Orlando, Fla. — Increasing production and use of thermoformed packaging are leading Rapid Granulator AB to enhance its approach to serving that market.
The Bredaryd, Sweden-based company, which has U.S. operations in suburban Pittsburgh, is out with a new granulator specifically designed to handle skeletal waste from thermoforming lines.
A company the size of Rapid Granulator certainly has served the thermoforming industry in the past with its existing array of equipment, but the ThermoPro Series is the first offering specifically designed for production waste from that segment.
CEO Bengt Rimark said the ThermoPro is designed to allow thermoforming companies to process and reintroduce skeletal waste directly back into the new production stream without discarding material.
With skeletal waste accounting for up to 30-40 percent of material use, depending on what shape is being thermoformed, Rimark said it is critical that thermoforming companies recapture that material for reuse.
"The scrap material will have the same value as the virgin raw material you are buying. You are feeding it back again without handling, without contamination. Just feed good quality regrind back into the process," Rimark said.
The ThermoPro line was a year in development, and was unveiled at NPE2018 in Orlando. Rapid Granulator sees the packaging market as a steady, reliable area that typically expands regardless of the economic conditions.
"That is a very stable segment that is growing every year. Not huge; like 3-4 percent every year," he said.
The company showed off its ThermoPro 400-90 model at NPE, which can handle widths of up to 35 inches. But Rimark said his company is working on additional models to complete a full series of offerings.
Development and research included talking to both thermoformers and thermoforming machinery makers to find out what they wanted in a skeletal waste granulator.
ThermoPro granulators are designed to be operational at the end of a thermoforming line to automatically receive skeletal waste on a continual basis. Because they are located near where machine operators are located, the CEO said it was important to build a machine that's designed to reduce noise and vibration.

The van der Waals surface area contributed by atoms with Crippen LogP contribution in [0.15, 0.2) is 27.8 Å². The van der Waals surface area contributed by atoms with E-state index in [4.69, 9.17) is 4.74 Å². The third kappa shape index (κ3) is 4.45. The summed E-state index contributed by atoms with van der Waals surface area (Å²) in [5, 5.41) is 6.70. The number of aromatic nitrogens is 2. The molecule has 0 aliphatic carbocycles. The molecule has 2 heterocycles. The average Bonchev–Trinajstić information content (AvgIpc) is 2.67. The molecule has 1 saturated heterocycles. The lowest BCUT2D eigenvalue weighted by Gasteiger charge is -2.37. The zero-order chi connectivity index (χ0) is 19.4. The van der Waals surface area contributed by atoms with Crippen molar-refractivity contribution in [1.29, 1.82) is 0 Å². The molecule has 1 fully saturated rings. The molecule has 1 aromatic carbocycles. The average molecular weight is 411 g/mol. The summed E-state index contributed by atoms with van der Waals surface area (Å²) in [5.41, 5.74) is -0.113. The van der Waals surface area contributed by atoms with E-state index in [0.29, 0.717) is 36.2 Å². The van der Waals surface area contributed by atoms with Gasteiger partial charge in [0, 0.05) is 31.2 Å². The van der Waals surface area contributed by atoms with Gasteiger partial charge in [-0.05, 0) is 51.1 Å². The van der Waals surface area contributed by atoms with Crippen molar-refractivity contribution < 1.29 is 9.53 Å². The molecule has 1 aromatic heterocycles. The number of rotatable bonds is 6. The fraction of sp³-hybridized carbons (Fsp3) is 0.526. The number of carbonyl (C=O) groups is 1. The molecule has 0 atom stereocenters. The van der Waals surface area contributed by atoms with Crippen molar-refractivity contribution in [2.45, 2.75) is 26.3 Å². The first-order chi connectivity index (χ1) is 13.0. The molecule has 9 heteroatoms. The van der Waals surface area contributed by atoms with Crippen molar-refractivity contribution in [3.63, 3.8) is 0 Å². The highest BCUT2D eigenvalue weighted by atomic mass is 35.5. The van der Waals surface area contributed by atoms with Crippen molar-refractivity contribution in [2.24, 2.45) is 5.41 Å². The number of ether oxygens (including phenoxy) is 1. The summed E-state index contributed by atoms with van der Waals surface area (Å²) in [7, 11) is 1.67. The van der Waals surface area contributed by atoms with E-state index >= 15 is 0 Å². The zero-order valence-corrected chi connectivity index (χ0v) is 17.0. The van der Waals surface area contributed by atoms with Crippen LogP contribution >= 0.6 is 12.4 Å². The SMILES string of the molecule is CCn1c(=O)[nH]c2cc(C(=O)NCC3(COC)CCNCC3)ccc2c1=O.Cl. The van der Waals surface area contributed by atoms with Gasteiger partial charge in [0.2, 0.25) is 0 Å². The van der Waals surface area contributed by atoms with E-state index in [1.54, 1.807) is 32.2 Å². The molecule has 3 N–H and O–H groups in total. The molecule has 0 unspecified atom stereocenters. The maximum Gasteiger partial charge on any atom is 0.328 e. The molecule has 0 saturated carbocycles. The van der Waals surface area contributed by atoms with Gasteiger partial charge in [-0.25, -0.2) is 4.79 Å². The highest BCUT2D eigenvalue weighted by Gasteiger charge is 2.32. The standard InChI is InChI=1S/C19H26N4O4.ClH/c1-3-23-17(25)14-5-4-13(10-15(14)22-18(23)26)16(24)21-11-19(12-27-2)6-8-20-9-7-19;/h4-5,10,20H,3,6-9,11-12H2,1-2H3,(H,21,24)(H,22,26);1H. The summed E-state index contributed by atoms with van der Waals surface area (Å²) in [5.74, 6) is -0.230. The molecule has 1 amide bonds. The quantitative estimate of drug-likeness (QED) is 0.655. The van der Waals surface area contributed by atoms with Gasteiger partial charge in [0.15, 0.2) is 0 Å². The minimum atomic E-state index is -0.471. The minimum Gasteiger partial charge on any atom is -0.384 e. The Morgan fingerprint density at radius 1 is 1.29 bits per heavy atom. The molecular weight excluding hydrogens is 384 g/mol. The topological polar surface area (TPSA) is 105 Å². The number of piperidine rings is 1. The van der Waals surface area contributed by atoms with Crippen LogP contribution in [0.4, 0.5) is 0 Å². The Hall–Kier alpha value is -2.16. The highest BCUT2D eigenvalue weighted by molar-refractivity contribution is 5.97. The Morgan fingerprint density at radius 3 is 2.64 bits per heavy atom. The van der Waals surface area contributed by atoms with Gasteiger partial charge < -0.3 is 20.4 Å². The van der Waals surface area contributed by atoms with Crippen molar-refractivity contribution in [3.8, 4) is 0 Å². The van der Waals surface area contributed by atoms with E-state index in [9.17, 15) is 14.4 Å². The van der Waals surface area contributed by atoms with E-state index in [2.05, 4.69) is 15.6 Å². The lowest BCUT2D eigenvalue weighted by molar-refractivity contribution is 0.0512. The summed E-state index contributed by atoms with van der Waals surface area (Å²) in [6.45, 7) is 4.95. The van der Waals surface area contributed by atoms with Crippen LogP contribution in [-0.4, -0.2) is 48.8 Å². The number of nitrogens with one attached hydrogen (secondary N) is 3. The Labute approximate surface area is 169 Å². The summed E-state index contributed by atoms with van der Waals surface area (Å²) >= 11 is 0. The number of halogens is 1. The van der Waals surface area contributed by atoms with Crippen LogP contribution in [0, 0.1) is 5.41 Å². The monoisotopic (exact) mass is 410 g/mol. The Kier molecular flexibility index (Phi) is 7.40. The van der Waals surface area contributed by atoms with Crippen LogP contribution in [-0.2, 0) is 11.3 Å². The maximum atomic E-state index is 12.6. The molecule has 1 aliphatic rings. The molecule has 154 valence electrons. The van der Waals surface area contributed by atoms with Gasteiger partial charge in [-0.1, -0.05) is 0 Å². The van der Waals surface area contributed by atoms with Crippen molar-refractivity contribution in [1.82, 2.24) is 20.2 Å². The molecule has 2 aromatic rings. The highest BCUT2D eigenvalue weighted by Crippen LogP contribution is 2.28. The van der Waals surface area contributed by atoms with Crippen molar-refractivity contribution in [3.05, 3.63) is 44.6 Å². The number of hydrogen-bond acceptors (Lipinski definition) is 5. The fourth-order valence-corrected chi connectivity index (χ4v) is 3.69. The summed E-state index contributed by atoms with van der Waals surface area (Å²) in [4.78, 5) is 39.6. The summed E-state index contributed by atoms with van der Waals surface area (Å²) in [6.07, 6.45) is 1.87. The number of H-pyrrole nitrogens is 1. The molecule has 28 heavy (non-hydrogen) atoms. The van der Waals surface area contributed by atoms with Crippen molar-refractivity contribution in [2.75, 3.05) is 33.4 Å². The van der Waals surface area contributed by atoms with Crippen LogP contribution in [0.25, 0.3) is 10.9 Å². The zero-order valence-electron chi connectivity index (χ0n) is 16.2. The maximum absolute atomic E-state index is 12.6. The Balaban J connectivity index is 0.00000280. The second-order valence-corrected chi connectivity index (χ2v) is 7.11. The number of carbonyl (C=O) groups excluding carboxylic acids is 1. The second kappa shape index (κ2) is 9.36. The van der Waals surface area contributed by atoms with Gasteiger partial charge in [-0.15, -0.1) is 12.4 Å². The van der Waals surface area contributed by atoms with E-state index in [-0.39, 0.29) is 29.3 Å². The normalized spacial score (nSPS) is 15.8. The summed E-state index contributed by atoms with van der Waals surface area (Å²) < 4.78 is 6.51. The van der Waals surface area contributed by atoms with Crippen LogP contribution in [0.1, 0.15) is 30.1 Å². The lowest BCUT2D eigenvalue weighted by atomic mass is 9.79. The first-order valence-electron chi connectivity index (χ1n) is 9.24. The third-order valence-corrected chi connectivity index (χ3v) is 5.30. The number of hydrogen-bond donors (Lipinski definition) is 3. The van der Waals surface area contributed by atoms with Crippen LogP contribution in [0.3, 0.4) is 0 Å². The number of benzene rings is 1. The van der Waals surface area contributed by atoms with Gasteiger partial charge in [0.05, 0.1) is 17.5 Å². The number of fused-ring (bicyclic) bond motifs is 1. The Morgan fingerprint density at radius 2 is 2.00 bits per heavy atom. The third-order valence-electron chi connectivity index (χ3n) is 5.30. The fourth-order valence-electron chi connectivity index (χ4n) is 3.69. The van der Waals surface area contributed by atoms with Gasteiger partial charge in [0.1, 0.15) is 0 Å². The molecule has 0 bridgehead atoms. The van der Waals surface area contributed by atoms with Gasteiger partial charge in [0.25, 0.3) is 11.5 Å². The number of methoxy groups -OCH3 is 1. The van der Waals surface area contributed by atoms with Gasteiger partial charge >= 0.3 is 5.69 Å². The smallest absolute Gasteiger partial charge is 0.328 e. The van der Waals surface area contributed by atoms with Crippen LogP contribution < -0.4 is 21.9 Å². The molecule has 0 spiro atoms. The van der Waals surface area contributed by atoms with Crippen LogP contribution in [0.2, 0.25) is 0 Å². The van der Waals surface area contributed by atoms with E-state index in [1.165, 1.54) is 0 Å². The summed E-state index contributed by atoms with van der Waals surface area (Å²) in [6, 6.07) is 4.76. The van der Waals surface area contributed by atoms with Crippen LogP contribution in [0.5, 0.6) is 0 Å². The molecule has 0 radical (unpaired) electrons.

With the value of skeletal waste being so high for thermoformers, the payback on one of Rapid Granulator's ThermoPro machines is relatively short, Rimark said.
"It's like a money-printing machine," he said. "When you do it correctly and when it works, the savings are tremendous.
"The return on investment is normally just a couple of months on a machine like this. If you understand that you have such a short return on investment, you also understand that you have a big impact on your profitability," Rimark added. "The packaging industry is really an important segment of the market for Rapid Granulator."
ThermoPro was created to automatically adapt to different thicknesses of sheet.
"That can be quite complicated sometimes because the thin films want to sometimes to wrap around the rolls or wrap around the rotor and the thicker films could be hard to guide down to the cutting chamber," Rimark explained. "So we have designed a whole roll feeder system, and we have built it in a way that we have a very good downforce."
Rapid Granulator has been testing the ThermoPro through customer trials for about the past three months with a variety of materials, he said.
The company created a modular construction approach to allow the unit to service different thermoforming lines. Skeletal waste can be pushed out upward, downward and sideways, the CEO indicated. The design of the recycling machine can be adapted to serve those different approaches.